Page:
By Ellen Shaffer
Hiding in plain sight, amidst the splashy buzz of Uptown, Aura is a tiny, tentative contradiction. You could walk past it a dozen times and miss it entirely, which never could be said about nearby Figlio or the Independent or Sushi Tango or Chiang Mai Thai. Love them or loathe them, Uptown’s better-known eateries have their own distinct personalities. Aura isn’t quite there yet.
The dÃ©cor is coolly minimal, with a color scheme of blue and black. This is more attractive than it sounds, however, and a refreshing alternative to the golden yellow, faux-Tuscan hues that everyone else is using these days. The room has just enough space for a single row of high-backed booths. Once you’re tucked in to your table, the rest of the place is obscured; it’s a little like having a private dining room.
In an era when diners have become accustomed to hospitality that is almost accommodating to a fault, Aura falls short of creating a user-friendly experience. For example, the restaurant’s website features a listing of quirky cocktails—but we would have needed a laptop to consult it, as we didn’t receive a printed cocktail menu, and our server blanched when asked about the bar’s specialties.
This made for a slightly off-putting first impression, one that was reinforced when we were instructed to hang on to our forks between courses. Flatware conservation is perfectly forgivable if you’re dining in the first apartment of a graduate student. But it’s disconcerting in a restaurant.
Our table began with the Tabasco-dipped calamari and the Maryland crab cakes with avocado and bÃ©arnaise. The Tabasco in the calamari was undetectable, as was the habanero in the habanero-lemon aioli. We had no quibbles with the crab cakes, which were light, tender, and tasty.
Our sampling of entreÃ©s included one worth-the-trip winner: the carnita-stuffed pear, poached and wrapped in puff pastry and filled with tender, smoky pulled pork. Served with a mushroom demi-glace and crumbles of Gorgonzola, it was the envy of our table. Aura’s menu includes several culinary-school classics, such as the filet mignon, which was nicely done. But the coq au vin—traditionally a saucy, slow-simmered stew—was parched and chewy, with nary a whiff of vin. The oddest dish of the evening was the strawberry-chipotle-marinated pork with apricot mole. What could have been a nervy juxtaposition of sweetness and heat arrived as a plate of dry meat with a gooey, fruity sauce.
We ordered two desserts but received only one, a respectably sinful molten chocolate cake. This happens. Servers are only human. But a lapse like this calls for some kind of response—an apology or an explanation. Our server (otherwise pleasant and agreeably chatty) didn’t react at all. When we inquired about the missing dessert, she gave us an uncomprehending look and walked away.
Big changes are on the drawing board for Calhoun Square. The development is slated to undergo a major renovation, expanding to encompass the entire block, complete with condos and an open-air courtyard. Perhaps this explains the provisional quality of Aura’s aura.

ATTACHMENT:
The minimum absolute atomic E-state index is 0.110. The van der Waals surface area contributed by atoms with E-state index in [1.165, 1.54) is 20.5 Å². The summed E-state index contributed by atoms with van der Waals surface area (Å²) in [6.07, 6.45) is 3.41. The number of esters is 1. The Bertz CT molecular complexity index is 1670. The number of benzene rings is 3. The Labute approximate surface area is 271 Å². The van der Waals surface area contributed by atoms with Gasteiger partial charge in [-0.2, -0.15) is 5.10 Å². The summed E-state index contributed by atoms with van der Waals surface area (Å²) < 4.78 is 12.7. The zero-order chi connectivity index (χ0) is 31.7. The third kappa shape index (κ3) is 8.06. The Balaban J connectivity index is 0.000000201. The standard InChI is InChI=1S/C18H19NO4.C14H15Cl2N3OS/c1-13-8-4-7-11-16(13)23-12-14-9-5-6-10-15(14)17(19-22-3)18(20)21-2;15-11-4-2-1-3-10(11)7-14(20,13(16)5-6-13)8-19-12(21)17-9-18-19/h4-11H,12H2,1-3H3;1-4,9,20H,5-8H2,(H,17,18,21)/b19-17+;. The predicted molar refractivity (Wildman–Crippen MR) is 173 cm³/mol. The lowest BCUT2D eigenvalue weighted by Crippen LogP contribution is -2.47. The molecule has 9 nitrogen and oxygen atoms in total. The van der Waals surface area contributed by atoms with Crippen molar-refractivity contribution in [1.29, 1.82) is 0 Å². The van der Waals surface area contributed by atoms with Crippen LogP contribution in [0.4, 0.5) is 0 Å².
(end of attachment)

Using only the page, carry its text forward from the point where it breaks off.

3001 Hennepin Ave. S.
Zander CafÃ©: Suddenly, old flavors are new again.
By Dennis Cass
Zander CafÃ© debuted in 1998, when chef-driven restaurants were just starting to take off in the Twin Cities. Like his peers Doug Flicker, of Auriga, and Brock Obee, of 128 Cafe, Alexander Dixon struck out on his own to create something intimate, creative, and personal. Since then, the restaurants that spawned these chefs—the Loring CafÃ©, Table of Contents, and the New French, respectively—have all closed, and the start-ups have become places for the next generation to train. The Young Turks are becoming the Old Guard.
“At 47, I’m getting too old to play the young man’s game of production cooking,” Dixon says, “but I still love to cook. I still love to come up with recipes and write menus.” He now focuses on the front of the house, but his eclectic creative influence—not to mention love of French preparations and techniques—is still felt in the kitchen, now in the hands of Damian Tittle. (Interim chef Michael Hart went on to help open Duplex.)
On a recent visit we found mini oyster poboys alongside crispy duck confit wontons, and a grilled New York strip sauced with a dried cherry gastrique sharing the menu with a pan-seared halibut “AmÃ¨ricaine.” There were simple dishes such as the baked calamarata pomodoro, a hearty, cheesy, pasta dish, and more showy items, such as the tamale con camarones, a deconstructed appetizer with cascabel-pepper lobster sauce and a jumbo prawn with the head intact.
“We’ve always been more about the food than presentation,” Dixon says, and while the plates were far from artless, it’s true that the soul of the restaurant is devoted to the palate. Just when you think that restaurants have lost their ability to surprise, little touches, like the tart, crystalline, candied lemon zest on the Asian pear and Boston Bibb salad, or the hint of cinnamon in the chocolate chihuahua cake, fill your mouth with wonder—suddenly old flavors are new again.
Zander CafÃ© is larger now, with the addition of a beer and wine bar, but it has retained its comfortable, neighborhood feel. Prices vary only by category—all appetizers are $8, all entrÃ©es are $19—so you don’t have to stew over cost. The menu has maintained its sense of humor, such as the escargots that are baked until “ridiculously” hot. It’s also nice to see Dixon continue to share the spotlight with the rest of the staff, who receive credit on the menu, bringing to mind a place that not only appreciates the present but is making room for the future.
“Thinking about food and cooking in small quantities for friends or to test a new recipe is still my labor of love,” says Dixon. “I also get excited when people like Damian come along and they get excited about food again. It’s weird to think about it, but I feel like I’m passing it to the next generation.”
525 Selby Ave.